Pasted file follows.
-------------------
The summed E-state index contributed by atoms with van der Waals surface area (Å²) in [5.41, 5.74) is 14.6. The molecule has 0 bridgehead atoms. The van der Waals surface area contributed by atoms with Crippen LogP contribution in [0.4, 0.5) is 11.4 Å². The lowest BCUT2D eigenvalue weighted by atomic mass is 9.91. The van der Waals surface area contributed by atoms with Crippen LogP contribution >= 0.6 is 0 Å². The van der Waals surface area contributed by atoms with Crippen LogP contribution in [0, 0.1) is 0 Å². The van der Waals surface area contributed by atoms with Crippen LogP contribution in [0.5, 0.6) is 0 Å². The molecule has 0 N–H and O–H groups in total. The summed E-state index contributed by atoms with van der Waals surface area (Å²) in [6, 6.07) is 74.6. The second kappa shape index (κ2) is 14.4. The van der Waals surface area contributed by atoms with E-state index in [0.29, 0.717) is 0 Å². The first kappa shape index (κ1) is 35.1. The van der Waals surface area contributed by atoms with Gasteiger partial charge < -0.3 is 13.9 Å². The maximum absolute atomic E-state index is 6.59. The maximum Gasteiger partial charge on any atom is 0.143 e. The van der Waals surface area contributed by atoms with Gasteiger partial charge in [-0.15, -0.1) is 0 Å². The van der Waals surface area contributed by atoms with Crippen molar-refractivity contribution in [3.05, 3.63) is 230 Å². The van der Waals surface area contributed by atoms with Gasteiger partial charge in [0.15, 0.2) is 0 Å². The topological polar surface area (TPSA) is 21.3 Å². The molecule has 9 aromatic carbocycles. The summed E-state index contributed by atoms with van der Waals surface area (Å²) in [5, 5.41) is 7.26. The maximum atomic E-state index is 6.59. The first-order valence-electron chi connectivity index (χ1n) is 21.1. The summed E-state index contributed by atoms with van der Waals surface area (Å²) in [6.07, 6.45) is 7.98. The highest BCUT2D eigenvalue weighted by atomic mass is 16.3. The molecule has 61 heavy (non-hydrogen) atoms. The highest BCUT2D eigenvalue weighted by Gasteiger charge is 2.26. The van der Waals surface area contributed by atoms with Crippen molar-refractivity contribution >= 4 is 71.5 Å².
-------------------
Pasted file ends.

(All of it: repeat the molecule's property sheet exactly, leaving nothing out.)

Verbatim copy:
The summed E-state index contributed by atoms with van der Waals surface area (Å²) in [5.41, 5.74) is 14.6. The molecule has 0 bridgehead atoms. The van der Waals surface area contributed by atoms with Crippen LogP contribution in [0.4, 0.5) is 11.4 Å². The lowest BCUT2D eigenvalue weighted by atomic mass is 9.91. The van der Waals surface area contributed by atoms with Crippen LogP contribution >= 0.6 is 0 Å². The van der Waals surface area contributed by atoms with Crippen LogP contribution in [0, 0.1) is 0 Å². The van der Waals surface area contributed by atoms with Crippen LogP contribution in [0.5, 0.6) is 0 Å². The molecule has 0 N–H and O–H groups in total. The summed E-state index contributed by atoms with van der Waals surface area (Å²) in [6, 6.07) is 74.6. The second kappa shape index (κ2) is 14.4. The van der Waals surface area contributed by atoms with E-state index in [0.29, 0.717) is 0 Å². The first kappa shape index (κ1) is 35.1. The van der Waals surface area contributed by atoms with Gasteiger partial charge < -0.3 is 13.9 Å². The maximum absolute atomic E-state index is 6.59. The maximum Gasteiger partial charge on any atom is 0.143 e. The van der Waals surface area contributed by atoms with Gasteiger partial charge in [-0.15, -0.1) is 0 Å². The van der Waals surface area contributed by atoms with Crippen molar-refractivity contribution in [3.05, 3.63) is 230 Å². The van der Waals surface area contributed by atoms with Gasteiger partial charge in [0.15, 0.2) is 0 Å². The topological polar surface area (TPSA) is 21.3 Å². The molecule has 9 aromatic carbocycles. The summed E-state index contributed by atoms with van der Waals surface area (Å²) in [5, 5.41) is 7.26. The maximum atomic E-state index is 6.59. The first-order valence-electron chi connectivity index (χ1n) is 21.1. The summed E-state index contributed by atoms with van der Waals surface area (Å²) in [6.07, 6.45) is 7.98. The highest BCUT2D eigenvalue weighted by atomic mass is 16.3. The molecule has 61 heavy (non-hydrogen) atoms. The highest BCUT2D eigenvalue weighted by Gasteiger charge is 2.26. The van der Waals surface area contributed by atoms with Crippen molar-refractivity contribution >= 4 is 71.5 Å².